An Etymological Dictionary of Astronomy and Astrophysics

فرهنگ ریشه شناختی اخترشناسی-اخترفیزیک

M. Heydari-Malayeri    -    Paris Observatory



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Number of Results: 697

Fr.: morphisme   

A → mapping between two → objects in a → category.

morphology; → -ism.

From rixt, → morphology, + -mandi, → ism.

rixtšenâxti (#)

Fr.: morphologique   

Of or relating to → morphology. Same as morphological

morphology; → -ic.

rixtšenâxti (#)

Fr.: morphologique   

Of or relating to → morphology. Same as morphological

morphologic; → -al.

morphological classification
  رده‌بندی ِ ریخت‌شناختی   
radebandi-ye rixtšenâxti (#)

Fr.: classification morphologique   

A classification scheme of galaxies based on their apparent shape. → Hubble classification.

morphological; → classification.

  ریخت، ریخت‌شناسی   
rixt, rixtšenâsi (#)

Fr.: morphologie   

1) The study of the form or → structure of anything.
2) The → form and structure of a whole entity under study.
3) Linguistics: The structure of → words in a → language, including patterns of → inflections and → derivation. The study and description of such structures.

From Gk. morphe "form, shape, outward appearance" + → -logy.

Rixt "shape, the way something is cast, as in founding," past stem of rixtan "to cast; to pour; to flow" (Mid.Pers. rēxtan and rēcitan "to flow;" Av. raēk- "to leave, set free; to yield, transfer," infinitive *ricyā; Mod.Pers; rig in morderig "heritage" (literally, "left by the dead"); cf. Skt. rinakti "he leaves," riti- "stream; motion, course;" L. rivus "stream, brook;" Old Church Slavic rēka "river;" Rus. reka "river;" Goth. rinnan "run, flow," rinno "brook;" O.E. ridh "stream." šenâsi, → -logy.

morphology-density relation
  بازانش ِ ریخت-چگالی   
bâzâneš-e rixt-cagâli

Fr.: relation morphologie-densité   

An observationally determined relationship between the → morphological classification of galaxies and the → environments in which they are located. Specifically, the morphology-density relation indicates that early-type galaxies (→ ETG) are preferentially located in high density environments, whereas late-type galaxies (→ LTG) are preferentially found in low density environments. Hence, spiral galaxies are rare in the high densities of clusters and are common in the lower density group environments. Early-type galaxies, on the other hand, are common in clusters and are rarely found in isolation.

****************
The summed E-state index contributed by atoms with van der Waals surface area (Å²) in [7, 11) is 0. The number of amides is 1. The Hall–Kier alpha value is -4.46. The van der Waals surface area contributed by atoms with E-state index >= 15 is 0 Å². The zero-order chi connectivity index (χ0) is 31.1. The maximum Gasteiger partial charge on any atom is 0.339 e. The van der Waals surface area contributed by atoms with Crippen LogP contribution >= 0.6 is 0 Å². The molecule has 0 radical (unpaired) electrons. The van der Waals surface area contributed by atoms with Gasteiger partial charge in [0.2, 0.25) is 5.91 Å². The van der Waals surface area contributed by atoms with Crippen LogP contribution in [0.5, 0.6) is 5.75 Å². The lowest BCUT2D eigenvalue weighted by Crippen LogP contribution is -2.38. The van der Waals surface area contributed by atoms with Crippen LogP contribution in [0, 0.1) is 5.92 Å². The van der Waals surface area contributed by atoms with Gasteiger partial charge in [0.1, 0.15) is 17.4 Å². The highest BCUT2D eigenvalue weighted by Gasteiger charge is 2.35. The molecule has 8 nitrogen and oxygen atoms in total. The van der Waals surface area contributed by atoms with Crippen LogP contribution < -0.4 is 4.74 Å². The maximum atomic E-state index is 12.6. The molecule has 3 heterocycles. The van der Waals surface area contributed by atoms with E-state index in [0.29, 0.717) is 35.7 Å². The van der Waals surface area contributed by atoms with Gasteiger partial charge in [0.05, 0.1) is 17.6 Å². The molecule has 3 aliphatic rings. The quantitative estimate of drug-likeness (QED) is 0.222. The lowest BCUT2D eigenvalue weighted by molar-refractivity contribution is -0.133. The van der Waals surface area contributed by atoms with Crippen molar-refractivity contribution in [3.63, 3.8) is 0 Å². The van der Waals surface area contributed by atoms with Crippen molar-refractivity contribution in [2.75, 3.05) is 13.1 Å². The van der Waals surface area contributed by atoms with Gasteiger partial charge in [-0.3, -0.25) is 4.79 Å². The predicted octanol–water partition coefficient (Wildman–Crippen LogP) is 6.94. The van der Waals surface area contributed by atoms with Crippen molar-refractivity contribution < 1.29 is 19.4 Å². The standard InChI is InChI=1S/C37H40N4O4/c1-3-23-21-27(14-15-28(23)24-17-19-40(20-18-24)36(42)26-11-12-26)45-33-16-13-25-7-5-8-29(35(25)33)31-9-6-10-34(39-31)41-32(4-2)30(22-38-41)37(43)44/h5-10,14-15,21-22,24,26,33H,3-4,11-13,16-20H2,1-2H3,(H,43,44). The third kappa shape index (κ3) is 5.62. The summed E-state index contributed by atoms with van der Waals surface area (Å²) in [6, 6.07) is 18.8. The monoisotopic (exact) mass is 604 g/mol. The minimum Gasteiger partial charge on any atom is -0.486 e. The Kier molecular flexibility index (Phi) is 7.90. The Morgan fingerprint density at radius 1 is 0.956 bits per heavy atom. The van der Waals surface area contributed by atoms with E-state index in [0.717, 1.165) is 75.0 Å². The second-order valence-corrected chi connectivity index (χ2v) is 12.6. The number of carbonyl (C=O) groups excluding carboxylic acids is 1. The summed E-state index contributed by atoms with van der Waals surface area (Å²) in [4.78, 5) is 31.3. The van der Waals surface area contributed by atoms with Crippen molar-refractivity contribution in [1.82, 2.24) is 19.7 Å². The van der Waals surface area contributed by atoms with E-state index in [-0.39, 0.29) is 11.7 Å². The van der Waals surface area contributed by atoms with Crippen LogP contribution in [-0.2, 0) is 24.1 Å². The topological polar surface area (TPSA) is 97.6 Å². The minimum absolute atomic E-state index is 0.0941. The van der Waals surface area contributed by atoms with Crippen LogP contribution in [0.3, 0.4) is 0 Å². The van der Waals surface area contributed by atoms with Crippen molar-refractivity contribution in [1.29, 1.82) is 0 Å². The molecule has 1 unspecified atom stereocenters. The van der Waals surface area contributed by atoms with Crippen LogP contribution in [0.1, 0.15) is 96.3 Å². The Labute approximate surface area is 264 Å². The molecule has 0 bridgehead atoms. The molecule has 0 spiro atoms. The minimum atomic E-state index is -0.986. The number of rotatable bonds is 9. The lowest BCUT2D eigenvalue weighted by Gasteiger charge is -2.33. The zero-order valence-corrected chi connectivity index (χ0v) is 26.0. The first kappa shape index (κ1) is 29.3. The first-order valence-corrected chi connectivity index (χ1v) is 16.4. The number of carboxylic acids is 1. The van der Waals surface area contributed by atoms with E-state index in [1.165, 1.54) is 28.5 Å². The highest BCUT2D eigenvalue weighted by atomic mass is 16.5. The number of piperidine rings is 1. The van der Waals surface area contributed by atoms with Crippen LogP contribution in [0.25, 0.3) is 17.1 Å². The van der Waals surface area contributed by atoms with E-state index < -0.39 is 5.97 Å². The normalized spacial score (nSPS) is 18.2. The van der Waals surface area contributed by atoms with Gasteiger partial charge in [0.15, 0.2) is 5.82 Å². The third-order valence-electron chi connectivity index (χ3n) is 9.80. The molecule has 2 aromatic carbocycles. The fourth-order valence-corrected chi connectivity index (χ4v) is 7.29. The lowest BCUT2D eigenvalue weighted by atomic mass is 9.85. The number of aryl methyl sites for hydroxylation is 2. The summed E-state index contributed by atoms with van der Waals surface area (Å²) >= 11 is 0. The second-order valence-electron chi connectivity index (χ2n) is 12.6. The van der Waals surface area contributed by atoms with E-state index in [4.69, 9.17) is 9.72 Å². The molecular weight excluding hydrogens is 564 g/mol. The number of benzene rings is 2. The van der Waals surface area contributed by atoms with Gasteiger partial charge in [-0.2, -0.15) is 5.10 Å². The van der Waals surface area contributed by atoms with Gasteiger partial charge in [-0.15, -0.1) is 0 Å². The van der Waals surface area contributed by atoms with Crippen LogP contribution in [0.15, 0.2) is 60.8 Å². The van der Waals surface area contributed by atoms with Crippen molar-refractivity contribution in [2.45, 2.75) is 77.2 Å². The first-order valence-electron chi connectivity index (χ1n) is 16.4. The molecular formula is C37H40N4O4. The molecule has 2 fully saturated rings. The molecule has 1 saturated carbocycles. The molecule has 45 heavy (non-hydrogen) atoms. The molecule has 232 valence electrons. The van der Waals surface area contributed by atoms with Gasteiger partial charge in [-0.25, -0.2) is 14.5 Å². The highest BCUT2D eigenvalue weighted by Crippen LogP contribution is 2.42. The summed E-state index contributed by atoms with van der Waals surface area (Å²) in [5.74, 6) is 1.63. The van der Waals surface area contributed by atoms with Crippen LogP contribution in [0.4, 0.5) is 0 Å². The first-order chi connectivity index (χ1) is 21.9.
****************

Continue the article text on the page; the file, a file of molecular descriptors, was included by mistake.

morphology; → density; → relation.

mozâyik (#)

Fr.: mosaïque   

A composite image built up from a number of image segments.

From O.Fr. mosaicq "mosaic work," from M.L. musaicum "mosaic work, work of the Muses," from musaicus "of the Muses," from L. Musa.

MOST Space Telescope
  تلسکوپ ِ فضایی ِ MOST   
teleskop-e fazâyi-ye MOST

Fr.: télescope spatial MOST   

A small telescope dedicated entirely to → asterolseismology. MOST is the first space telescope entirely designed and constructed by Canada. It was launched into space in 2003. The satellite weighs only 54 kg and is equipped with an ultra high precision telescope that measures only 15 centimetres in diameter. Despite its tiny size, it is ten times more sensitive than the → Hubble Space Telescope in detecting the minuscule variations in a star's luminosity caused by vibrations that shake its surface. MOST completes one orbit around the Earth every 101 minutes by passing over each of Earth's poles.

MOST, short for Microvariability and Oscillations of STars telescope.

mâdar (#)

Fr.: mère   

A female → parent.

M.E. mother, moder, O.E. modor; cf. O.S. modar, O.N. moðir, Da. moder, Du. moeder, O.H.G. muoter, Ger. Mutter; PIE *mater- "mother;" akin to Pers. mâdar, as below.

Mâdar, from Mid.Pers. mâd, mâdar; O.Pers./Av. mātar- "mother;" cf. Ossetic mad/madae "mother;" Khotanese mâta "mother;" Skt. mātár- "mother;" Gk. meter, mater; L. mater (Fr. mère, Sp. madre).

jonbeš (#)

Fr.: mouvement   

The action or process of moving or of changing place or position; movement.

Verbal noun of → move.

motor (#)

Fr.: moteur   

A device that imparts motion through reaction.

From L. motor "mover," from movere "to move."

Motor, loanword from Fr. moteur, as above.



A general term for a relatively bright or dark feature seen in monochromatic images taken in the red Hα → Balmer line of the solar → chromosphere. Mottles constitute the fine structure of the quiet solar chromosphere and are found near bright points at → supergranulation boundaries.

Probably back formation from motley, from M.E., O.E. mot "speck," of unknown origin; maybe related to Du. mot "sawdust, grit;" Norw. mutt "speck."

Capârak noun from capâr "spotted, speckled, mottled" + -ak diminutive/similarity suffix.

Mount Wilson Observatory
  نپاهشگاه ِ ماؤنت ویلسون   
nepâhešgâh-e Mount Wilson

Fr.: Observatoire du Mont Wilson